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Ramzan Kadyrov says there are no gay men in Chechnya — and if there are any, they should move to Canada

Chechen regional leader Ramzan Kadyrov attends an international friendly soccer match between Russia and Romania in Grozny, Russia, on Nov. 15, 2016. (Denis Tyrin/AP)

In an interview, Chechen leader Ramzan Kadyrov denies reports that gay men are being detained and tortured in the Russian republic — not because such abuses would not be allowed, but because he thinks there are no gay men in Chechnya.

“This is nonsense,” Kadyrov said when asked about the allegations. “We don't have those kinds of people here. We don't have any gays. If there are any, take them to Canada.”

“Praise be to god,” the Chechen leader adds. “Take them far from us so we don't have them at home. To purify our blood, if there are any here, take them.”

Kadyrov's comments came during an interview with HBO reporter David Scott for the show “Real Sports with Bryant Gumbel.” The interview is just one part of a broader package that will air at 10 p.m. Eastern time on Tuesday about how Kadyrov is using mixed martial arts (MMA) to spread a political message overseas.

Chechen president says there are no gay people in his country (Video: HBO / 'Real Sports with Bryant Gumbel')

In his one-on-one interview with Scott, Kadyrov offers what appears to be his first comments to a Western outlet about the reports of a gay purge in Chechnya. Allegations about the violence directed toward gay men in Chechnya first appeared in April, when the crusading Russian newspaper Novaya Gazeta released a story including interviews with  men who said they had escaped the violence and with LGBT support groups that had assisted them.

Although the reports sparked condemnation from numerous international organizations, Chechen authorities dismissed them outright. Kadyrov's spokesman, Alvi Karimov, appears to have preempted the thoughts of his boss, telling Interfax that if a Chechen knew that a family member was gay, that relative would “have sent them to where they could never return.”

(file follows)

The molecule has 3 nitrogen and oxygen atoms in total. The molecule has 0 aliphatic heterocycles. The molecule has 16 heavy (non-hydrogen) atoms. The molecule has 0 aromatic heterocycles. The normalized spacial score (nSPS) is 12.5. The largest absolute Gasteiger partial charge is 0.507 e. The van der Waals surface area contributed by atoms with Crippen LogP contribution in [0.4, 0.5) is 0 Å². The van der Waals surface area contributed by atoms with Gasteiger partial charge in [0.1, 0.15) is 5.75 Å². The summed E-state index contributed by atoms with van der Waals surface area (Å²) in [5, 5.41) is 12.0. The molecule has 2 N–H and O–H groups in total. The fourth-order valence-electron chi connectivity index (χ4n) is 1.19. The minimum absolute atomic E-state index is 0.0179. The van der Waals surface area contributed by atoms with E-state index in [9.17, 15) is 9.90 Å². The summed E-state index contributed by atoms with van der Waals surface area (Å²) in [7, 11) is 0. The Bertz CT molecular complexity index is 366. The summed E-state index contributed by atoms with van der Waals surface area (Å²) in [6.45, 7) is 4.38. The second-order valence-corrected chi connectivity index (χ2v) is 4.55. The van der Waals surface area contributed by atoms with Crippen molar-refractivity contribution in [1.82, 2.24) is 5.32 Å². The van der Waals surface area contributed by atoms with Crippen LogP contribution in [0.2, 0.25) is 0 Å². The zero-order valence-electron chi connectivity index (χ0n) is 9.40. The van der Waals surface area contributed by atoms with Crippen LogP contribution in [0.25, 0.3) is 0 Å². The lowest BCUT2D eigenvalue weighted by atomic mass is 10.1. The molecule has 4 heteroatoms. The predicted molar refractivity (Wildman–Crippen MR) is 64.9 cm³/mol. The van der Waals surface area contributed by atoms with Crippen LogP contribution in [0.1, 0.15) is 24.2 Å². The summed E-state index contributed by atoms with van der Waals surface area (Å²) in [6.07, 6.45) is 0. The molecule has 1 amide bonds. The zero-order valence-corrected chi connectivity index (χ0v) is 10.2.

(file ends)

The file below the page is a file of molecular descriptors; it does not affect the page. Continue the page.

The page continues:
Kadyrov became leader of Chechnya in 2006 after years of violence and civil war. Under his leadership, the republic has become increasingly socially conservative. Activists say that few gay men in Chechnya publicly acknowledge their sexuality. Often, they lead double lives in a bid to avoid persecution — a situation that can make them susceptible to blackmail and violence.

In his interview with Scott, Kadyrov initially laughs dismissively at questions about the allegations. “Why did he come here?” he says to someone off camera. “What's the point of these questions?” But as Scott presses him, Kadyrov talks angrily about the reporters and activists who write about LGBT rights in Chechnya.

“They are devils. They are for sale. They are not people,” he says. “God damn them for what they are accusing us of. They will have to answer to the almighty for this.”

Elena Milashina, one of the two Novaya Gazeta reporters who broke the story, told WorldViews in April that she had gone into hiding after threats against her newspaper's staff from religious leaders in Chechnya. “It reminds us of the situation with Charlie Hebdo,” Milashina said, referring to the satirical French newspaper that was attacked by Islamist militant gunmen in 2015, resulting in the deaths of 12.

In 2006, Novaya Gazeta's star reporter Anna Politkovskaya — whose work often focused on Chechnya — was fatally shot in her apartment building in Moscow. Five men were eventually found guilty of murder in her slaying, but it remains unclear who ordered the killing.

Although the Russian government has largely dismissed concerns about LGBT rights in Chechnya, it may add to growing friction between the Kremlin and Grozny. Kadyrov had long enjoyed the backing of Vladimir Putin, with the Russian president allowing the warlord to rule Chechnya as a virtual fiefdom as long as he kept the long-restive region in order.

But the allegations of persecution against gay men fit into a broader picture of a Chechen government that is intertwined with violence. Just this week, Chechen security forces were accused of a mass extrajudicial execution, while five Chechen men who were found guilty of killing opposition politician Boris Nemtsov in Moscow received prison sentences — though again, doubts remain about who may have ordered Nemtsov's slaying.

In his interview with HBO, Kadyrov seems to have little concern about what Americans might think about Chechnya.

“America is not really a strong enough state for us to regard it as an enemy of Russia,” he says of tensions between Washington and Moscow. “We have a strong government and are a nuclear state. Even if our government was completely destroyed, our nuclear missiles would be automatically deployed.”

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